The Night Watch (1642)
Commissioned by the leader of the civic guard of Amsterdam, this painting is Rembrandt's largest and measures at 379.5cm high and 453.5cm wide.
Rembrandt was asked to create a group portrait of Amsterdam’s civic guard to be placed in their meeting halls. Rembrandt chose to capture them moving out which at the time was unconventional.
You can see the captain and his lieutenant front and centre with the captain ordering his lieutenant to move the men out. You can see Rembrandt's masterful use of light as it shows an almost illuminated girl holding a chicken.
This painting can be found in the Rijksmuseum’s Gallery of Honour and attracts 2m people a year.
The Anatomy Lesson of Dr. Nicolaes Tulp (1632)
Only 25 when he painted this, Rembrandt was able to achieve a full transition from Leiden to Amsterdam with this piece.
It was commissioned by the Guild of Amsterdam Surgeons for an anatomy lesson given by Dr Nicolaes Tulp,
Rembrandt depicted Dr. Nicolaes Tulp holding the forearm of a corpse to demonstrate the inner workings of a muscle whilst the surgeons around him wonder at different things in amazement.
This painting is located in the Mauritshuis, Netherlands.
The Storm on the Sea of Galilee (1633)
Part of the famous Isabella Stewart Gardner Museum heist in 1990 where an estimated $500m worth of art was stolen, this is one of Rembrandt’s most dramatic images.
Measuring 5 feet high and over 4 feet wide, there are so many talking points. First of all, the setting is a violent storm striking the boat with dark clouds swarming in the sky. You can see that the mainsail is in half while Jesus and his disciples are frantically trying to stay afloat, vomiting or holding the boat together.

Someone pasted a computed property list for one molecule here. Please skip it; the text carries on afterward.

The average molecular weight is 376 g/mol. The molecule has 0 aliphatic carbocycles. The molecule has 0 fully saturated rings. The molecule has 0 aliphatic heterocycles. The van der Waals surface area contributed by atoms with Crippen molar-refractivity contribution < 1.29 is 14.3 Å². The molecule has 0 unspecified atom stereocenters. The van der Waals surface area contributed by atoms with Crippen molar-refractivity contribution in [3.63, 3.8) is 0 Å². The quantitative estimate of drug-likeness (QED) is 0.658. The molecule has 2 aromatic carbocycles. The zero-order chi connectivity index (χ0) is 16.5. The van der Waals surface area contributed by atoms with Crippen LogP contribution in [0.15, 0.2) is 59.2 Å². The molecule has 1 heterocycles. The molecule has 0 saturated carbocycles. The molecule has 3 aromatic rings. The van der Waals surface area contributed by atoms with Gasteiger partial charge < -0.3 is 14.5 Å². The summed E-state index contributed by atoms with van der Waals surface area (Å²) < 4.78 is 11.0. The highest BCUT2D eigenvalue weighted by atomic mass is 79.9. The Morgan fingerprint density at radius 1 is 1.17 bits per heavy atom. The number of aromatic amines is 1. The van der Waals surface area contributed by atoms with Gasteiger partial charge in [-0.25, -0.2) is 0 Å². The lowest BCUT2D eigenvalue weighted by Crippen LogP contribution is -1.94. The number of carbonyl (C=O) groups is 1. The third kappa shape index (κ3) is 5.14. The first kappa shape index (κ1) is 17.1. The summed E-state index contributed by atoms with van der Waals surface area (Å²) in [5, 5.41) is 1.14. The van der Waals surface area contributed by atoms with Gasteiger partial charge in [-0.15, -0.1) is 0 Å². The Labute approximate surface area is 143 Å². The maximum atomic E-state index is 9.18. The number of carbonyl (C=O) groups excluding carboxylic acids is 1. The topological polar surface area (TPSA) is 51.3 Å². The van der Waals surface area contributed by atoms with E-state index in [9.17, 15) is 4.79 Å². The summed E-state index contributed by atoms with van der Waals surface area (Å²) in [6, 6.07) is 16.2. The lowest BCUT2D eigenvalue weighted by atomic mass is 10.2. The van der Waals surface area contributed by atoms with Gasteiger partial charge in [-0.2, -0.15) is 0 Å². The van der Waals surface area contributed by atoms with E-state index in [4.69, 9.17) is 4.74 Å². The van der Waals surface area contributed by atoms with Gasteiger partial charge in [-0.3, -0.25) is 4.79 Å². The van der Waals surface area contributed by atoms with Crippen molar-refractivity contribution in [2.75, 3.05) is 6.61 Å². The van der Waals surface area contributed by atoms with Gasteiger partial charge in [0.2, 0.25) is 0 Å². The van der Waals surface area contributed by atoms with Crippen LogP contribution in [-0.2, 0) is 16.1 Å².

Self-Portrait with Beret and Turned-Up Collar (1659)
This painting was completed around 10 years before his death and also in the midst of financial ruin.
Rembrandt is said to have painted over 100 portraits. 'Self-Portrait with Beret and Turned-Up Collar' is considered one of his best as it shows a fantastic journey of self-exploration. Not only for its depth and clarity but the expression of Rembrandt in the midst of turmoil.
This painting is located in the National Gallery of Art East Building.
The Three Trees (1643)
Quite a phenomenal etching, The Three Trees is one of Rembrandt's largest etched landscape. Using the countryside of Amsterdam as a setting, he achieved varying levels of light, darkness, tones and depth of lines to capture nature at its finest.
You can pinpoint a couple fishing, an artist sketching on the hill and another couple hidden in bushes.
Majestically drawn, Rembrandt is commended as drawing one of the deepest representations of our natural world ever seen!
Rembrandt's mastery of light and composition earned him the mantle of one of the most celebrated European artists in history.
His ability to capture human emotions, to the extent they are life-like, is alive in all the paintings he created.
You can even see this in the self-portraits he completed during his most turbulent times.
After Rembrandt died, his legacy evolved as he became regarded as a romantic and also a misunderstood genius.
The house he purchased during the highs of his career is today known as the Rembrandt House Museum where you can view an array of his paintings.